the Mergesort part we use standard (top-down) Mergesort which can be
implemented using
m
extra spaces to merge two arrays of length
m
. After the
partitioning, one part of the array – we assume the first part – has to be sorted
with Mergesort. In order to do so, the second half of this first part is sorted
recursively with Mergesort while moving the elements to the back of the whole
array. The elements from the back of the array are inserted as dummy elements
into the first part. Then, the first half the first part is sorted recursively with
Mergesort while being moved to the position of the former second part. Now,
at the front of the array, there is enough space (filled with dummy elements)
such that the two halves can be merged. The procedure is depicted in Fig. 2. As
long as there is at least one third of the whole array as temporary memory left,
the larger part of the partitioned array is sorted with Mergesort, otherwise the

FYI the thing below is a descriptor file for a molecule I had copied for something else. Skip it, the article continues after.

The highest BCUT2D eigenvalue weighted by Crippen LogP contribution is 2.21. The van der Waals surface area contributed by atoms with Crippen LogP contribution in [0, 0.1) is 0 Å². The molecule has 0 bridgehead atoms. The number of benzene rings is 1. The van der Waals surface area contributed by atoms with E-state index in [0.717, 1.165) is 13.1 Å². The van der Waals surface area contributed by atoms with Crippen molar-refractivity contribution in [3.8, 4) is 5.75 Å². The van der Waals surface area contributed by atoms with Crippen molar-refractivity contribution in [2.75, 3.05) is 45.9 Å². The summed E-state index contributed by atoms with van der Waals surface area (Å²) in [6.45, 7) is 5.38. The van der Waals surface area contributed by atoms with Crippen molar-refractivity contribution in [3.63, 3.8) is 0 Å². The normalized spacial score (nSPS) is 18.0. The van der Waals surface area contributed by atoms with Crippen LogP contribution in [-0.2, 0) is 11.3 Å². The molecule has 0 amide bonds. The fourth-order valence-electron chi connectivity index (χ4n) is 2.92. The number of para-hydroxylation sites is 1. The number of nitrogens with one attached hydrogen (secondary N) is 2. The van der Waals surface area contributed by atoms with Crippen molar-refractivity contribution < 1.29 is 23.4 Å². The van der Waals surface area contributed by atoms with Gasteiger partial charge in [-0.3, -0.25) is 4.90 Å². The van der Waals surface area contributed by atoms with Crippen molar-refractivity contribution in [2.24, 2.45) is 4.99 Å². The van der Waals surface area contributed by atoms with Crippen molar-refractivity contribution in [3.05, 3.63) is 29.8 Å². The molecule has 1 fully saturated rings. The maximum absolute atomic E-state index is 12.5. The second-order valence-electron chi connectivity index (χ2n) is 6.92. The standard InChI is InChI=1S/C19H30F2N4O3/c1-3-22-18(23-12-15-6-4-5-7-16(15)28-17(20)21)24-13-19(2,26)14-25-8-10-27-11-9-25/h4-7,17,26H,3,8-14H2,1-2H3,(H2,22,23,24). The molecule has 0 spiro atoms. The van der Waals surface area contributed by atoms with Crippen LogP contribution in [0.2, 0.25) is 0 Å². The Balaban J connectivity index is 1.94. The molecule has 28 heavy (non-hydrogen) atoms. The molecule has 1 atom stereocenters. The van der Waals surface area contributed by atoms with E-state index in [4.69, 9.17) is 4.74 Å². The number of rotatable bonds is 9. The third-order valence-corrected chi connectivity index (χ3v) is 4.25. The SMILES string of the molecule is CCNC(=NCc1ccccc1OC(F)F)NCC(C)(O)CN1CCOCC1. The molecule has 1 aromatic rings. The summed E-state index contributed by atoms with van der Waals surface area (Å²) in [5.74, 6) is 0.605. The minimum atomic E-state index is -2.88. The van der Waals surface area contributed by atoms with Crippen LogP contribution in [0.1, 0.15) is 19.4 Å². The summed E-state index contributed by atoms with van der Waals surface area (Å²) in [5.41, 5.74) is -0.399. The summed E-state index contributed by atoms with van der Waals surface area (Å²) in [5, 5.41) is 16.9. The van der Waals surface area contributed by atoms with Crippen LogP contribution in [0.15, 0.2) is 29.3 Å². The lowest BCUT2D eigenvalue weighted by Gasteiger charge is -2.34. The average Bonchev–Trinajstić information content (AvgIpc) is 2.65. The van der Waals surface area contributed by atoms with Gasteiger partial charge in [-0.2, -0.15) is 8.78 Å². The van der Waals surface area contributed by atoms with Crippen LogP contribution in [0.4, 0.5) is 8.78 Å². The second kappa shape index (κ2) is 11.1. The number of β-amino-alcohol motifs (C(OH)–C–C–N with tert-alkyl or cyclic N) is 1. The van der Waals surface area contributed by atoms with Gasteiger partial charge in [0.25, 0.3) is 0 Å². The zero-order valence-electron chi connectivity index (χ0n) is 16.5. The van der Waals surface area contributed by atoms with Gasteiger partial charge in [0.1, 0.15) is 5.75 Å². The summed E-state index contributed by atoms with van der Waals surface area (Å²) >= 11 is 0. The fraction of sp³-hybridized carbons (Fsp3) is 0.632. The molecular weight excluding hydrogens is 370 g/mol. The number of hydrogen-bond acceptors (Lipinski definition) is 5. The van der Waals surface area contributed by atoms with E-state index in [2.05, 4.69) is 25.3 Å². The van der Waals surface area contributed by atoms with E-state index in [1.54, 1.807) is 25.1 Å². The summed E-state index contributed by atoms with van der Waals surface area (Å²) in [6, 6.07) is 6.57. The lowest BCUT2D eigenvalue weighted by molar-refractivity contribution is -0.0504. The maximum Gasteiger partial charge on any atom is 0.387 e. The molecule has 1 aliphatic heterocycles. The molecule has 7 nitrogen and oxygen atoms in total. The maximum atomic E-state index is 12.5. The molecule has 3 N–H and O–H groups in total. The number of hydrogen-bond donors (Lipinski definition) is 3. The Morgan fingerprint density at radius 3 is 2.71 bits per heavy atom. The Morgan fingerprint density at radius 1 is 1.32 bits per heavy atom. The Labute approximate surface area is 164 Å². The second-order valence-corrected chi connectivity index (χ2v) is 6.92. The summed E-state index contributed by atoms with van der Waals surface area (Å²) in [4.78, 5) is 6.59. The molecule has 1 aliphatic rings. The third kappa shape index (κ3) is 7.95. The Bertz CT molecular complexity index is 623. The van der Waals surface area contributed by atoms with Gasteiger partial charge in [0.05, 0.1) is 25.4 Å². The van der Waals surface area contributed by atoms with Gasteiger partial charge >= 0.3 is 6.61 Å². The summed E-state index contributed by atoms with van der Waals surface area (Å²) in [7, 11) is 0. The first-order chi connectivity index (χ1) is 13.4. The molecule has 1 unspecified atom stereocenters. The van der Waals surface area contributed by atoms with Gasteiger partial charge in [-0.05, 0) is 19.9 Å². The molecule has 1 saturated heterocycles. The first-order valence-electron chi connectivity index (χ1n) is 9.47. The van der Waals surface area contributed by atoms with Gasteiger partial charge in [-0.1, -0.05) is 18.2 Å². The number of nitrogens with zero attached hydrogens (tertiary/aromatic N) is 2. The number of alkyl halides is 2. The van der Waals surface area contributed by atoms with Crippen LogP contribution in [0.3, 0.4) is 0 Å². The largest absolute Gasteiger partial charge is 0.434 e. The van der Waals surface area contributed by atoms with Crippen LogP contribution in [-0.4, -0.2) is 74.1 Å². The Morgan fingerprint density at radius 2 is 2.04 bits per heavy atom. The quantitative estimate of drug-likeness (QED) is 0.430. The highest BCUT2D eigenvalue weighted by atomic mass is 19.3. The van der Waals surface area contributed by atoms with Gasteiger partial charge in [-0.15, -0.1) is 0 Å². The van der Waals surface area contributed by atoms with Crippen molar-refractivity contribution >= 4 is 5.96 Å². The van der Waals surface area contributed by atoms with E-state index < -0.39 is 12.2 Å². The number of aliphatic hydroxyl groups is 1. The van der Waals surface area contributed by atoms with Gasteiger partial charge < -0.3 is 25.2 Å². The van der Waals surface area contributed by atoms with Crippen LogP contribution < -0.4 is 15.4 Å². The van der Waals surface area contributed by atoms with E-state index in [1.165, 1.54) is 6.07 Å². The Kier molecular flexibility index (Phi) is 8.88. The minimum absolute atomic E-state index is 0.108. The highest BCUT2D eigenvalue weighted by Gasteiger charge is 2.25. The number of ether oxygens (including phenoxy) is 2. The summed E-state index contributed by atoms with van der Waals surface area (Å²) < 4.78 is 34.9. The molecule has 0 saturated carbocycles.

smaller part is sorted with Mergesort. Hence, the part which is not sorted by
Mergesort always provides enough temporary space. Whenever a data element
is moved to or from the temporary space, it is swapped with the dummy element
occupying the respective position. Since Mergesort moves through the data
from left to right, it is always clear which elements are the dummy elements.
Depending on the implementation the extra space needed is
O
(
log n
) words for
the recursion stack of Mergesort. By avoiding recursion this can be reduced to
O(1). Thm. 1 together with [12, 5.2.4–13] yields the next result.
8
Pivot Pivot
Pivot
Fig. 2.
First the two halves of the left part are sorted moving them from one place to
another. Then, they are merged to the original place.
Theorem 4 (Average Case
QuickMergesort
).
QuickMergesort is an
internal sorting algorithm that performs at most